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Punching Above Its Weight, the Boutique Fitness Franchise Trend Is Taking Off The landscape may still be dominated by big-box gyms, but smaller more niche services are quickly gaining ground.

By Tracy Stapp Herold

Orangetheory Fitness

With Anytime Fitness leading the way, the world of fitness franchising has grown dramatically in recent years. And in a landscape once dominated by big-box gyms, the boutique trend is rapidly gaining ground.

On the surface, the appeal of smaller, specialized facilities is obvious: They cost less to open, require fewer employees and are easier to run than their large-scale counterparts. But their real strength lies deeper--in their ability to attract a passionate client base. "Whenever you have that niche market, where you're not trying to be everything to everyone, you'll get enough people that are excited about being able to do that thing they love," says Michael Parrella, CEO of Levittown, N.Y.-based iLoveKickboxing.com. "In a big-box gym, they have grander facilities and more equipment, but you're just a number. You build a tribe with a boutique fitness facility."

Nick Berry, president of Fitness Consulting Group, the parent company of Fitness Revolution and Athletic Revolution, agrees. "Consumers are becoming more ambitious with their fitness levels," he says. "They're looking for that service of fitness, not just access to fitness equipment."

Here's a look at a few of the specialties of the top new boutique fitness franchises--the trends within the trend.

Group Training

Several of our top new franchises offer group training, including Fitness Revolution, which evolved from work Berry and his partner, Pat Rigsby, did as business consultants for personal trainers and other fitness professionals. "As a business, the one-to-one [personal training] model has always been kind of broken.

It'd be very difficult for a person to create a true livelihood out of," Berry explains.

Group training allows the trainers-turned-franchisees at Elizabethtown, Ky.-based Fitness Revolution to offer their clients many of the benefits of personal training at a lower price. But financial considerations aren't the only reason for the activity's rising popularity.

"There's some real psychology and motivation around a group setting," says David Long, CEO of Fort Lauderdale, Fla.-based Orangetheory Fitness. "People get the instruction they need to be effective, and there's a real big social element and accountability to it, too."


Kickboxing is another well-represented trend in our list of top new franchises, with three companies comprising more than 200 franchise locations. When asked why kickboxing has become such a popular workout, Parrella notes, "There's just something empowering about it, something primal and combative.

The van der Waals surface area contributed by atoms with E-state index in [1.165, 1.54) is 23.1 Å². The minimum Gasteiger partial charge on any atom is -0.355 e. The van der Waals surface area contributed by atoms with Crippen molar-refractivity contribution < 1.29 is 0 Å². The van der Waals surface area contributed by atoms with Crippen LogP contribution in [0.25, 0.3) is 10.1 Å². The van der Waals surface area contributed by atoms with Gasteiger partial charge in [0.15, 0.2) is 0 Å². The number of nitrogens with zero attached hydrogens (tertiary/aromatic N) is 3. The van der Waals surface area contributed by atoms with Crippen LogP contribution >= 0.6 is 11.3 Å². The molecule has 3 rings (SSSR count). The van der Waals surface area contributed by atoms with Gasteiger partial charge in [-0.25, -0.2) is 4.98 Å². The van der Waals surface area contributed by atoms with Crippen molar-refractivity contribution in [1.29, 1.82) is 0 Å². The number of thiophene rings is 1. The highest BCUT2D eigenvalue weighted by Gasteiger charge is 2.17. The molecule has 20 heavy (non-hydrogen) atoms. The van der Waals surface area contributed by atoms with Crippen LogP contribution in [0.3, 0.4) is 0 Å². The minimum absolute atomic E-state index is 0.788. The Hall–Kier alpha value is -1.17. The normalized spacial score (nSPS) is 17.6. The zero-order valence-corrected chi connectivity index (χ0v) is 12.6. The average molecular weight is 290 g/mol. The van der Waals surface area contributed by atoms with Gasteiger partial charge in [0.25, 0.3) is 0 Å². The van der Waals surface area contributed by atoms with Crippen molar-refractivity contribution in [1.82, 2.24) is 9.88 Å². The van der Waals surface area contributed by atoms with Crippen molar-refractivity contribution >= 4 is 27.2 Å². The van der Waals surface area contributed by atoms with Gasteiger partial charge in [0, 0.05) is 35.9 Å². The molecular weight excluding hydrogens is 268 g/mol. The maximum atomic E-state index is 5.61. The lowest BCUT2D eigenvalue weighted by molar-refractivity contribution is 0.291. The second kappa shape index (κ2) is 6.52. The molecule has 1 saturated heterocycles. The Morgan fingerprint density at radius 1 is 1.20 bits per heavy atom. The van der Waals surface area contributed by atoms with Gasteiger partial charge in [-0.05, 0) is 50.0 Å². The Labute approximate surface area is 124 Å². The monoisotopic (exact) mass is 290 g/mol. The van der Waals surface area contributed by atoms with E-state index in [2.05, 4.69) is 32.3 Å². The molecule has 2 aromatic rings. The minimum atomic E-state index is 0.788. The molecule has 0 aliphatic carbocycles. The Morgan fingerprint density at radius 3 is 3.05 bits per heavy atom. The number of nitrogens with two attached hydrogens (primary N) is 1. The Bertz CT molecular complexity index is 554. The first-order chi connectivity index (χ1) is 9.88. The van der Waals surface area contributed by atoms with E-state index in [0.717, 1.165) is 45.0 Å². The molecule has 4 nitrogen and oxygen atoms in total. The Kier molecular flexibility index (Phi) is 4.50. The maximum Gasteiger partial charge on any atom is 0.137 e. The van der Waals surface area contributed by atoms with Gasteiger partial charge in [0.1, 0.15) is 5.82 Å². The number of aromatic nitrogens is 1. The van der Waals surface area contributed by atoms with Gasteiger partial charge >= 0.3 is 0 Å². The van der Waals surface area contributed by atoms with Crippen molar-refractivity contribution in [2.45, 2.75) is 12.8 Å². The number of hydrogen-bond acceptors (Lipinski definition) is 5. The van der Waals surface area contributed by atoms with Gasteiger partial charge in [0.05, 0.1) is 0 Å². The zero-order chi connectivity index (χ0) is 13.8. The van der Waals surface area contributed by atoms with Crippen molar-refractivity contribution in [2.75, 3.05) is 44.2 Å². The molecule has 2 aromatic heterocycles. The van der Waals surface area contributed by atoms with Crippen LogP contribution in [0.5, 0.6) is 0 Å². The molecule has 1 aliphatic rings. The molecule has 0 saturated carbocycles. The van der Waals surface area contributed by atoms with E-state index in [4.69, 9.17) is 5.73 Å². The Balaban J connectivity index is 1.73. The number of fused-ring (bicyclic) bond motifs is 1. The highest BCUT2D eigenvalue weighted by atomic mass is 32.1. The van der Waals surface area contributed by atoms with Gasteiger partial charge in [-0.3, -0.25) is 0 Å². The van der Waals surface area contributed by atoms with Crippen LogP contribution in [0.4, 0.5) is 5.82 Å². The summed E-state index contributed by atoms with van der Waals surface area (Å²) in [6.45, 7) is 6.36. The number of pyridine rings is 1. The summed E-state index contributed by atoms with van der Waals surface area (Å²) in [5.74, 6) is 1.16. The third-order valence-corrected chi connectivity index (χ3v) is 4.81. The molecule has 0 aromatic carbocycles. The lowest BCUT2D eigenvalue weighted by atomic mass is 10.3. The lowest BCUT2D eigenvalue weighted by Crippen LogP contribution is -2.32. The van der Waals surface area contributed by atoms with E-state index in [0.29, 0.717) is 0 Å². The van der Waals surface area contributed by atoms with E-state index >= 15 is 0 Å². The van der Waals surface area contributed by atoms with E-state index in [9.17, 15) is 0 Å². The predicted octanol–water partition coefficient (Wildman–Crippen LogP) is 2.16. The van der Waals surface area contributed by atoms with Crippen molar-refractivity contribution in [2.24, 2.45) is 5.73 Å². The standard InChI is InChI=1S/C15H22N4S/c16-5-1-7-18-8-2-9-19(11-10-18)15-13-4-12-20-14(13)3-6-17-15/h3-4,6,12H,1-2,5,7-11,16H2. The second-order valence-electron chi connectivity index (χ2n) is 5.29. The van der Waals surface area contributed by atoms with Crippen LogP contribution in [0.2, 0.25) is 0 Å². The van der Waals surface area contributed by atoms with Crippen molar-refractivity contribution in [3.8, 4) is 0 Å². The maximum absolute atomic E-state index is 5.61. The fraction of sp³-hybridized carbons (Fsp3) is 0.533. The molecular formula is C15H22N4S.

It's in our DNA." And it seems that sense of empowerment is appealing particularly to women, who make up 85 percent of the customer base of iLoveKickboxing.com.

In fact, kickboxing has proved so popular that Parrella has had to change his franchise model, which originally allowed existing martial-arts facilities to co-brand with iLoveKickboxing.com. The franchised kickboxing classes quickly outgrew such facilities, leading owners to move them to separate, dedicated gyms--and Parrella to focus on offering stand-alone iLoveKickboxing.com franchises instead. "We now have facilities that literally have waiting lists to get in," he says.

Interval training

The American College of Sports Medicine's annual survey of fitness trends has a new No. 1: high-intensity interval training, described as "short bursts of high-intensity bouts of exercise followed by a short period of rest or recovery."

"The science behind interval training is getting people in certain heart-rate zones to improve their cardiovascular health as well as their ability to burn calories and body fat," Long explains. For that reason, personal-health technology plays an important part in Orangetheory's signature 60-minute workout, alongside treadmills, rowing machines and weights. Clients' heart rates are monitored throughout the workout and displayed on flat-screen TVs.

"People like seeing the results of their efforts," Long says. "We're using a very scientific approach to give people much better results in a quicker period of time."

As other interval-based fitness franchises start to crop up, he's certain competition will come--and soon.

Tracy Stapp Herold

Entrepreneur Staff

Tracy Stapp Herold is the special projects editor at Entrepreneur magazine. She works on franchise and business opportunity stories and listings, including the annual Franchise 500.

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